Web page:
New Year, New Specials

One of my favourite things about Netflix is their penchant for releasing great comedy specials. From classics like Bill Hicks’ Sane Man, to Dave Chapelle’s return, Netflix is making comedy specials relevant again.

The best part about Netflix comedy specials is that they provide a variety of different comedians for viewers to watch without having to watch segments or single bits like is done on YouTube.

Netflix has exposed me to comedians I had never heard of prior to watching their specials. I had never seen a single Anthony Jeselnik video prior to Netflix. After watching his special, I sought out more of his dark, brooding comedy online. It’s the same with Tom Segura. After I watched his specials, I started to watch his stand-up and podcast appearances.

Most importantly, Netflix specials are great for comedians for the same reasons I listed above. Norm Macdonald’s special has opened up his comedy to an entire generation of young adults. The world needs Norm, and who knows, he might need the cash these days (I doubt Mike Tyson Mysteries provides enough money for him to live off of).

So, if you have Netflix, check out some of the standup specials on there. You might find someone funny to follow up on later.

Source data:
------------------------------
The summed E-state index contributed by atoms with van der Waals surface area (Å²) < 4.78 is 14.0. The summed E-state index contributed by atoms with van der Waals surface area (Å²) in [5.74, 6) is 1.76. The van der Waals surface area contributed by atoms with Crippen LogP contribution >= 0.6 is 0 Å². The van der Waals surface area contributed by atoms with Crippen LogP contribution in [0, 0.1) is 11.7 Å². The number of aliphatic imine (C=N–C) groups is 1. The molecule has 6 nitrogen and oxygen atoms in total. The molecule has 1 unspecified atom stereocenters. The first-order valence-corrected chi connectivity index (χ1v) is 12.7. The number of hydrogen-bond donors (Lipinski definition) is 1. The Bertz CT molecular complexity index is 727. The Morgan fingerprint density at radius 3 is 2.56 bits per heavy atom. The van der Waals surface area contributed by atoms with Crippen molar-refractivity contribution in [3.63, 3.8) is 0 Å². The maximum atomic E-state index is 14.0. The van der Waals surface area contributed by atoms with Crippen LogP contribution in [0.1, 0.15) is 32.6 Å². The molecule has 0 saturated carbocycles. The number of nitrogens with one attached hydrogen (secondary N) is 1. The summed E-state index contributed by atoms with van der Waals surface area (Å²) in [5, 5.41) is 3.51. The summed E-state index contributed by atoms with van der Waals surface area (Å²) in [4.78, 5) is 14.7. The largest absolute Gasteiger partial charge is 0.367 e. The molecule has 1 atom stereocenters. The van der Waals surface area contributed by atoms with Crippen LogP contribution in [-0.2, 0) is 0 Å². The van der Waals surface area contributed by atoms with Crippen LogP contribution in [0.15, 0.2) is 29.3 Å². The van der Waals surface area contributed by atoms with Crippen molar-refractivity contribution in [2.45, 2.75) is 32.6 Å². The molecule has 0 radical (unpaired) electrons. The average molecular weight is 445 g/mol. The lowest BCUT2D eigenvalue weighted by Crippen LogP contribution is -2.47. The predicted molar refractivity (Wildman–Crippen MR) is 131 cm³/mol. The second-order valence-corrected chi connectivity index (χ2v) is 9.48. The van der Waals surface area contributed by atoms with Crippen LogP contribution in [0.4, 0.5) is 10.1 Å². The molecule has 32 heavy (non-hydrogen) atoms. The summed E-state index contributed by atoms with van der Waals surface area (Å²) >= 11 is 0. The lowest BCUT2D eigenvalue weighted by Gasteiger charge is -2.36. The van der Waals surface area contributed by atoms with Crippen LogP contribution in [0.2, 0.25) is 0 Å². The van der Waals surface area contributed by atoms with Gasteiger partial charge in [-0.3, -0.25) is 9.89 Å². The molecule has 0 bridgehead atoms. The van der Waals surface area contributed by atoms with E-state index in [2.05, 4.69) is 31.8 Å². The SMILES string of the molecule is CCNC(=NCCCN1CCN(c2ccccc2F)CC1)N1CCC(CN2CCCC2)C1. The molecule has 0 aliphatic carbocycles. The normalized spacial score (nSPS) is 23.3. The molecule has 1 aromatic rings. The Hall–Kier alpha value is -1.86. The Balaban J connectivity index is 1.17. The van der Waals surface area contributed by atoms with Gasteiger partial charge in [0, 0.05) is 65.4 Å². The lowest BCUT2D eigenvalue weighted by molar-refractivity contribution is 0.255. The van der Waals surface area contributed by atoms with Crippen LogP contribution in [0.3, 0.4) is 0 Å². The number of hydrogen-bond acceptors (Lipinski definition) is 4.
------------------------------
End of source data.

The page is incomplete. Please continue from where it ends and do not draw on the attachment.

While perhaps not the most pleasant way to come up with comedy gold, tragedies, both real and fictional, can provide a great springboard to a great joke.

Since death is such a serious and powerful part of life, jokes about death have a special advantage over other jokes because they are so much easier to make absurd.

Below is an example of an absolute masterpiece of a death joke.




The ridiculousness of this death and the reaction by the parents is so immense that the joke fulfills its obligation to be funny, and then some.

And I know explaining why a joke is funny can take away from the joke itself, so I wanted whomever reads this blog to at least enjoy the joke first.

Now, onto real life.

I enjoy dark comedy but I’e generally done it from at least a few lengths away, i.e. the tragedy wasn’t sad on a personal level.

However, now that a certain sad event in my life will be happening soon, (don’t worry everyone, I’m healthy) I’ve thought about how I can joke about it. And I’ve thought of some jokes, some good and some not so good, about this inevitable event. I won’t post them here because I don’t want someone in my family to see them, but I do want to say them anyway.